If you are interested in canning butternut squash, you should know that you can freeze it. This is a great way to store it, so you will not have to worry about running out of this amazing fall fruit during the busy winter season. You can make puree or soup from it, too. We are here to help you out in freezing butternut squash properly with our simple tips and tricks.
Can you Freeze Butternut Squash?
If you are a fan of butternut squash you are probably wondering if it is possible to freeze it. You can, and it’s an easy process. It won’t take you a lot of time, and you can use it for up to 9 months in the freezer.
To freeze butternut squash, you first need to prepare it. It’s a good idea to dice and cut the squash into bite-sized pieces. Then, you can place it in a freezer bag.
For best results, you should freeze the butternut squash in an airtight container. You can also freeze it in a freezer-safe plastic bag or Ziploc. But if you’re looking for a more convenient option, you can simply put the raw squash on a cookie sheet lined with parchment paper and then freeze it.
When freezing, you can choose to leave the skin on or remove it. Whether you freeze the whole squash or cut it into small portions, you should leave an inch or two of space in the freezer bag. This will allow the squash to expand when thawing.
Another way to freeze butternut squash is to puree it and freeze it in ice cube trays. Purees can be stored for up to a year in the freezer.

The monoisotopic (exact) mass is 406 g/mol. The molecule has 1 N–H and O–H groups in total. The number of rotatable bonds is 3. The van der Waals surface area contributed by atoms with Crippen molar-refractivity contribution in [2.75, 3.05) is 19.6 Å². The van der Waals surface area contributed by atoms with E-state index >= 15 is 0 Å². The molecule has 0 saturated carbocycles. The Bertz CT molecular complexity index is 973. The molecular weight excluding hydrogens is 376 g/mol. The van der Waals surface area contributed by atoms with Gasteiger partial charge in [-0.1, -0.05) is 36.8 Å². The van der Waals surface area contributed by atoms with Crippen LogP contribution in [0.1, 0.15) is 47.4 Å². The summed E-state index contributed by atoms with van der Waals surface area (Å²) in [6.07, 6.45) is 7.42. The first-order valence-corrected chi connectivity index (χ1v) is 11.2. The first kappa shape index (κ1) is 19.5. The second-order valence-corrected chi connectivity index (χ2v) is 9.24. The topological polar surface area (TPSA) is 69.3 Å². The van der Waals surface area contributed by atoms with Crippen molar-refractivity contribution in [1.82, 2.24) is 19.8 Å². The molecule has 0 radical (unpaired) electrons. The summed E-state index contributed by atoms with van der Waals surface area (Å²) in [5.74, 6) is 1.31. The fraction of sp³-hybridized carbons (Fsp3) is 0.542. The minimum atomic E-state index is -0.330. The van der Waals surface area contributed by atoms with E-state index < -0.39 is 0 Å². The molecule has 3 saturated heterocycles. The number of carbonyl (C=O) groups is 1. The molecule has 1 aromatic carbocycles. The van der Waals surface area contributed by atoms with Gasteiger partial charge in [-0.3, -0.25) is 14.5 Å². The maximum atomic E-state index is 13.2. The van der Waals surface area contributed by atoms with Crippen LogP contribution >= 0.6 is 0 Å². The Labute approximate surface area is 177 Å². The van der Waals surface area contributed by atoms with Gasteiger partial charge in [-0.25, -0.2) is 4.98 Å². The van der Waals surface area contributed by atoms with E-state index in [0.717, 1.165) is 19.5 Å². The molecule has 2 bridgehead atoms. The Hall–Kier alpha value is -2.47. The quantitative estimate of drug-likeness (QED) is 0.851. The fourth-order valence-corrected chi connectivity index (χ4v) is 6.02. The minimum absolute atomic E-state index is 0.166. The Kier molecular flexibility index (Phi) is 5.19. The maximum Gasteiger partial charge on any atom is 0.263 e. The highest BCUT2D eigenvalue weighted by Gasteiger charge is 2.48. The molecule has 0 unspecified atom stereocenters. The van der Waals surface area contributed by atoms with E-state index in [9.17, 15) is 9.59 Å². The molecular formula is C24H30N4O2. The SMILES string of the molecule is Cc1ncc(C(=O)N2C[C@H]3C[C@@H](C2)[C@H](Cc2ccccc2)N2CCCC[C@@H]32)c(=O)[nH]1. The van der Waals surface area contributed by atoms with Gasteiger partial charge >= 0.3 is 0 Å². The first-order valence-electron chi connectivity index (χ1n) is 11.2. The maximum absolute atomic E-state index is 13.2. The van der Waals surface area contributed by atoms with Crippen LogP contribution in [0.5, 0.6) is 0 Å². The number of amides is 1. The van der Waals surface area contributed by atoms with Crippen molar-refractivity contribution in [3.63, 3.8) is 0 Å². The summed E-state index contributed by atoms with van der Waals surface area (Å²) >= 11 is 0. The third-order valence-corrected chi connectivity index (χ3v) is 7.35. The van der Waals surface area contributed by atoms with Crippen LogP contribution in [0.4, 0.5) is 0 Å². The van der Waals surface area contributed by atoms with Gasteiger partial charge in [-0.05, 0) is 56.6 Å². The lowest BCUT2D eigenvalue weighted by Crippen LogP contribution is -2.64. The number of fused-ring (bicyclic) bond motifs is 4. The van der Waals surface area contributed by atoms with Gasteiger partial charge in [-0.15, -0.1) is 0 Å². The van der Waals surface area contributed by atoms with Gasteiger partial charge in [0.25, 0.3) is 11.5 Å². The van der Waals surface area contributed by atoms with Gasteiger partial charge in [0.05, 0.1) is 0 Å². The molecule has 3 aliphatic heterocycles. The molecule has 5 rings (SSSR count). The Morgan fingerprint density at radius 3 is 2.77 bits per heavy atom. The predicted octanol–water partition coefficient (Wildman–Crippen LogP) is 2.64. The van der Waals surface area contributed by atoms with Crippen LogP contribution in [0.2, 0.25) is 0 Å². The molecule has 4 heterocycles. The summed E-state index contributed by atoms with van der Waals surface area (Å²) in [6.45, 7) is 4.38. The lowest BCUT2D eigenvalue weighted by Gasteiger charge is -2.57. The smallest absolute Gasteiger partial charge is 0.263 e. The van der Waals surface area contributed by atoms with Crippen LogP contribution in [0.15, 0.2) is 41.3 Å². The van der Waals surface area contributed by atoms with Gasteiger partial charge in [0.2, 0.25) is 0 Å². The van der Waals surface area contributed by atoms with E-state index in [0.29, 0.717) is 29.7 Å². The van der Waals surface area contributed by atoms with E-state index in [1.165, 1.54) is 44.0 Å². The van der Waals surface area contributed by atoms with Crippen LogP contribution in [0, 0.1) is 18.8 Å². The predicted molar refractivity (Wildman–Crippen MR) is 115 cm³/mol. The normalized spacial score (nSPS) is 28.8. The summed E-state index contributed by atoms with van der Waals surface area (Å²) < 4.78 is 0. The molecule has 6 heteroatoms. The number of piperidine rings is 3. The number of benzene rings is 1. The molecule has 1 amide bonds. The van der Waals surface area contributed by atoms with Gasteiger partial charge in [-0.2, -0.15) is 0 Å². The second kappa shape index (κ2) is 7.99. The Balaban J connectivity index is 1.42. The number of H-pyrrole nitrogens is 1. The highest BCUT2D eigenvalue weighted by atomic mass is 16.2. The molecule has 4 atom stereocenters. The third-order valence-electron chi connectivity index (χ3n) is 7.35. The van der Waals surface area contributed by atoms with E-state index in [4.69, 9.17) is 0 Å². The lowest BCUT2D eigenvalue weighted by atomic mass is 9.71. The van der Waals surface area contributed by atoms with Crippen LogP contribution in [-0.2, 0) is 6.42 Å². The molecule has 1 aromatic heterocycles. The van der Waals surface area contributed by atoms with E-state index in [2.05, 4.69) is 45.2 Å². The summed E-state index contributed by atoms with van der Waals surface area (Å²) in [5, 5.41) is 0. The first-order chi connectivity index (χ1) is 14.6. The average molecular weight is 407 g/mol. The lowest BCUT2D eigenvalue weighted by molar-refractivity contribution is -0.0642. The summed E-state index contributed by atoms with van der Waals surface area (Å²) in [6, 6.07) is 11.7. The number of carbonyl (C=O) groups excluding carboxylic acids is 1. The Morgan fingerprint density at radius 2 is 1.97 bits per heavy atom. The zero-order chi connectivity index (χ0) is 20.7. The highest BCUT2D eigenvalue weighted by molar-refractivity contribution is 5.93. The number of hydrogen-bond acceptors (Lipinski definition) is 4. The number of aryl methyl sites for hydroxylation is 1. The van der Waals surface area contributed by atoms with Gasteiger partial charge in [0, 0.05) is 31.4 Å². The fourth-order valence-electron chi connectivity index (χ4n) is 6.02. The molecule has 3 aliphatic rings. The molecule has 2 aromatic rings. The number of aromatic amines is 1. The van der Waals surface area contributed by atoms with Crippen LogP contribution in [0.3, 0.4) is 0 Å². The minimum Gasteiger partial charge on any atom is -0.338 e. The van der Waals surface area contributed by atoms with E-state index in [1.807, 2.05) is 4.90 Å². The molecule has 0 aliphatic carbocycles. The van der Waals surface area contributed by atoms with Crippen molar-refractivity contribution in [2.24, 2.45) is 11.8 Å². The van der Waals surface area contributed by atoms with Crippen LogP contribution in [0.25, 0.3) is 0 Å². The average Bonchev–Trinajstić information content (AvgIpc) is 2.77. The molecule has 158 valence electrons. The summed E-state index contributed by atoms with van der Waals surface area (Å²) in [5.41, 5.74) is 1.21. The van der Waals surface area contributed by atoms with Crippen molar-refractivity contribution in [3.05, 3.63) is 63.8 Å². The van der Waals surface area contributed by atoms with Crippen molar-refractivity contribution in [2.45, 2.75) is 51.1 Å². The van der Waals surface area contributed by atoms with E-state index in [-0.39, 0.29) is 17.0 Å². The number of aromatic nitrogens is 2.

How to Freeze Butternut Squash?
Like freezing berries, raw butternut squash chunks can be frozen: They should be separated from one another on a baking sheet and frozen until very solid. After that, place them in a freezer container with some room for expansion. frozen until required.
Simply use the techniques we’ve provided below to freeze raw butternut squash effectively. It must be blanched such that it is not raw but also not fully cooked:
- The first step in preparing your squash is to peel the butternut squash. It’s unpleasant to eat and will remain tough even after a lengthy roast. After carefully removing the hard outer shell with a sharp knife, slice the raw butternut squash into equal-sized pieces.
- Blanch it: Next, parboil the butternut squash chunks for about 5 minutes in salted boiling water, or until the edges are fork-soft. Put your butternut squash into a pot of ice-cold water to stop the cooking process and lower the temperature.
- Drain: After removing the food from the ice-cold water, blot it dry completely using paper towels.
- Flash Freeze: Place your butternut squash on a baking sheet, making sure that no pieces contact. Overnight in the freezer, wrap the tray in foil or cling film.
- Final Freeze: After the chunks have frozen, take the tray from the freezer, place them in a freezer bag or other airtight container, and return the container to the freezer.
Before putting your container in the freezer, make sure to name and date it.
It’s also important to note that all squash varieties and sizes can be cooked using this technique. The squash can be sliced into slices, big chunks, or little cubes.
Can you Make Puree or Soup with Frozen Butternut Squash?
Butternut squash soup is a tasty vegetable dish that’s perfect for the fall season. With only a few simple ingredients, it’s a satisfying meal that’s easy to make. It’s also an excellent option for leftovers.